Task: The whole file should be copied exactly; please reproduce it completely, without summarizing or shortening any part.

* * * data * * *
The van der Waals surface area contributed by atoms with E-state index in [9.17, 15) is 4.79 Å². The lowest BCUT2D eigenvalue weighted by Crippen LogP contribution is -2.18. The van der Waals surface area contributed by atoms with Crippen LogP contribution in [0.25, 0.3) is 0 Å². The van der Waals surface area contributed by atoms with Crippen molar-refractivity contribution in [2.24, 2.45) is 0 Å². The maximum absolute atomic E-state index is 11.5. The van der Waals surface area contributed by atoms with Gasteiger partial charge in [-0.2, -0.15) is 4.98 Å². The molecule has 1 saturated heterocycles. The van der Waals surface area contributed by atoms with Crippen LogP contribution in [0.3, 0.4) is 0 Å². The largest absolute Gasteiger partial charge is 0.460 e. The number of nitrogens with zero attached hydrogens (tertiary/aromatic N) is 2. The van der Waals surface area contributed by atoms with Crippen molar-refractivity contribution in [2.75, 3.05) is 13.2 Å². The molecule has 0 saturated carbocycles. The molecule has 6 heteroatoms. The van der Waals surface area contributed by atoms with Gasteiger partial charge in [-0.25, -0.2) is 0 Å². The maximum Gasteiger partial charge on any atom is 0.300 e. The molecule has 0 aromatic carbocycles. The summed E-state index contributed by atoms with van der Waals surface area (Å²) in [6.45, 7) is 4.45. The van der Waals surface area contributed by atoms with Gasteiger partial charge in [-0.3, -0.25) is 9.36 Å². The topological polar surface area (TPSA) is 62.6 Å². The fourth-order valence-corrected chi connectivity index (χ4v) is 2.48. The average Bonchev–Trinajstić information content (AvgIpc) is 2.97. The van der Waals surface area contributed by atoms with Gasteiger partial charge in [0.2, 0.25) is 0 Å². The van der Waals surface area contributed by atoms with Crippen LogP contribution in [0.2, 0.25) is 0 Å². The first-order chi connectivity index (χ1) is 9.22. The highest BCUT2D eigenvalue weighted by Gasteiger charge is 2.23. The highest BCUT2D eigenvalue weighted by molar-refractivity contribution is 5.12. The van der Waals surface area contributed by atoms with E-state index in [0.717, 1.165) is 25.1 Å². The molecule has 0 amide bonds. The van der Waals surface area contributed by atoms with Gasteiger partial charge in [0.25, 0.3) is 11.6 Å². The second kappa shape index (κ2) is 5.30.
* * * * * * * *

The van der Waals surface area contributed by atoms with E-state index in [9.17, 15) is 4.79 Å². The lowest BCUT2D eigenvalue weighted by Crippen LogP contribution is -2.18. The van der Waals surface area contributed by atoms with Crippen LogP contribution in [0.25, 0.3) is 0 Å². The van der Waals surface area contributed by atoms with Crippen molar-refractivity contribution in [2.24, 2.45) is 0 Å². The maximum absolute atomic E-state index is 11.5. The van der Waals surface area contributed by atoms with Gasteiger partial charge in [-0.2, -0.15) is 4.98 Å². The molecule has 1 saturated heterocycles. The van der Waals surface area contributed by atoms with Crippen LogP contribution in [0.3, 0.4) is 0 Å². The largest absolute Gasteiger partial charge is 0.460 e. The number of nitrogens with zero attached hydrogens (tertiary/aromatic N) is 2. The van der Waals surface area contributed by atoms with Crippen molar-refractivity contribution in [2.75, 3.05) is 13.2 Å². The molecule has 0 saturated carbocycles. The molecule has 6 heteroatoms. The van der Waals surface area contributed by atoms with Gasteiger partial charge in [-0.25, -0.2) is 0 Å². The maximum Gasteiger partial charge on any atom is 0.300 e. The molecule has 0 aromatic carbocycles. The summed E-state index contributed by atoms with van der Waals surface area (Å²) in [6.45, 7) is 4.45. The van der Waals surface area contributed by atoms with Gasteiger partial charge in [-0.3, -0.25) is 9.36 Å². The topological polar surface area (TPSA) is 62.6 Å². The fourth-order valence-corrected chi connectivity index (χ4v) is 2.48. The average Bonchev–Trinajstić information content (AvgIpc) is 2.97. The van der Waals surface area contributed by atoms with Gasteiger partial charge in [0.2, 0.25) is 0 Å². The van der Waals surface area contributed by atoms with Crippen LogP contribution in [0.2, 0.25) is 0 Å². The first-order chi connectivity index (χ1) is 9.22. The highest BCUT2D eigenvalue weighted by Gasteiger charge is 2.23. The highest BCUT2D eigenvalue weighted by molar-refractivity contribution is 5.12. The van der Waals surface area contributed by atoms with E-state index in [0.717, 1.165) is 25.1 Å². The molecule has 0 amide bonds. The van der Waals surface area contributed by atoms with Gasteiger partial charge in [0.25, 0.3) is 11.6 Å². The second kappa shape index (κ2) is 5.30.